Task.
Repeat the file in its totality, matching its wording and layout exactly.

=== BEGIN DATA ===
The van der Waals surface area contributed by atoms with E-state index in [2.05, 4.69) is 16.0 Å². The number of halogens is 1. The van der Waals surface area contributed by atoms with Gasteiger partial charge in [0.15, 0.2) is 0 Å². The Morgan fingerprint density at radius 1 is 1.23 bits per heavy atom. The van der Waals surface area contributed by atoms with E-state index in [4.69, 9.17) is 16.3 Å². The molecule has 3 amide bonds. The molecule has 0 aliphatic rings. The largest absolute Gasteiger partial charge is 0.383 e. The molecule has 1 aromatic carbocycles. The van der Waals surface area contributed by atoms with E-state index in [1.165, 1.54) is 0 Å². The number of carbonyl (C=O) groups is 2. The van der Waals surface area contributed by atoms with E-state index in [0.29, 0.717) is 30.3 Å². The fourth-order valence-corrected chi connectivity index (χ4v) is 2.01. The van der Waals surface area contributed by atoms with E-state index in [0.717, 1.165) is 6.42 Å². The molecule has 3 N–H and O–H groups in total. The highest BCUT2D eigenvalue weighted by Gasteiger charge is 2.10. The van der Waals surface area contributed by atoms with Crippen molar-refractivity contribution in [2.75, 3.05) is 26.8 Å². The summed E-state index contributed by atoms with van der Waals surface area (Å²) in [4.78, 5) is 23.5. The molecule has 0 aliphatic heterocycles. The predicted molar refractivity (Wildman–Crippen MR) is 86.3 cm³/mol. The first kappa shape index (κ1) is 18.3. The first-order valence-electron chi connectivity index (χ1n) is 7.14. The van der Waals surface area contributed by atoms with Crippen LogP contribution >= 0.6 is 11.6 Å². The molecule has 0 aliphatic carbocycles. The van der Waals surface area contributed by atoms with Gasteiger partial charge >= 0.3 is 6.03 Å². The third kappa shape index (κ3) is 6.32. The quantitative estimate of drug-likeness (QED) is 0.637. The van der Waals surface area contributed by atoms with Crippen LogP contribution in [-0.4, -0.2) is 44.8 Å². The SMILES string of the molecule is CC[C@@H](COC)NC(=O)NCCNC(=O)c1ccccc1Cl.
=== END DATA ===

The van der Waals surface area contributed by atoms with E-state index in [2.05, 4.69) is 16.0 Å². The number of halogens is 1. The van der Waals surface area contributed by atoms with Gasteiger partial charge in [0.15, 0.2) is 0 Å². The Morgan fingerprint density at radius 1 is 1.23 bits per heavy atom. The van der Waals surface area contributed by atoms with E-state index in [4.69, 9.17) is 16.3 Å². The molecule has 3 amide bonds. The molecule has 0 aliphatic rings. The largest absolute Gasteiger partial charge is 0.383 e. The molecule has 1 aromatic carbocycles. The van der Waals surface area contributed by atoms with E-state index in [1.165, 1.54) is 0 Å². The number of carbonyl (C=O) groups is 2. The van der Waals surface area contributed by atoms with E-state index in [0.29, 0.717) is 30.3 Å². The fourth-order valence-corrected chi connectivity index (χ4v) is 2.01. The van der Waals surface area contributed by atoms with E-state index in [0.717, 1.165) is 6.42 Å². The molecule has 3 N–H and O–H groups in total. The highest BCUT2D eigenvalue weighted by Gasteiger charge is 2.10. The van der Waals surface area contributed by atoms with Crippen molar-refractivity contribution in [2.75, 3.05) is 26.8 Å². The summed E-state index contributed by atoms with van der Waals surface area (Å²) in [4.78, 5) is 23.5. The molecule has 0 aliphatic heterocycles. The predicted molar refractivity (Wildman–Crippen MR) is 86.3 cm³/mol. The first kappa shape index (κ1) is 18.3. The first-order valence-electron chi connectivity index (χ1n) is 7.14. The van der Waals surface area contributed by atoms with Crippen LogP contribution >= 0.6 is 11.6 Å². The molecule has 0 aliphatic carbocycles. The van der Waals surface area contributed by atoms with Gasteiger partial charge >= 0.3 is 6.03 Å². The third kappa shape index (κ3) is 6.32. The quantitative estimate of drug-likeness (QED) is 0.637. The van der Waals surface area contributed by atoms with Crippen LogP contribution in [-0.4, -0.2) is 44.8 Å². The SMILES string of the molecule is CC[C@@H](COC)NC(=O)NCCNC(=O)c1ccccc1Cl.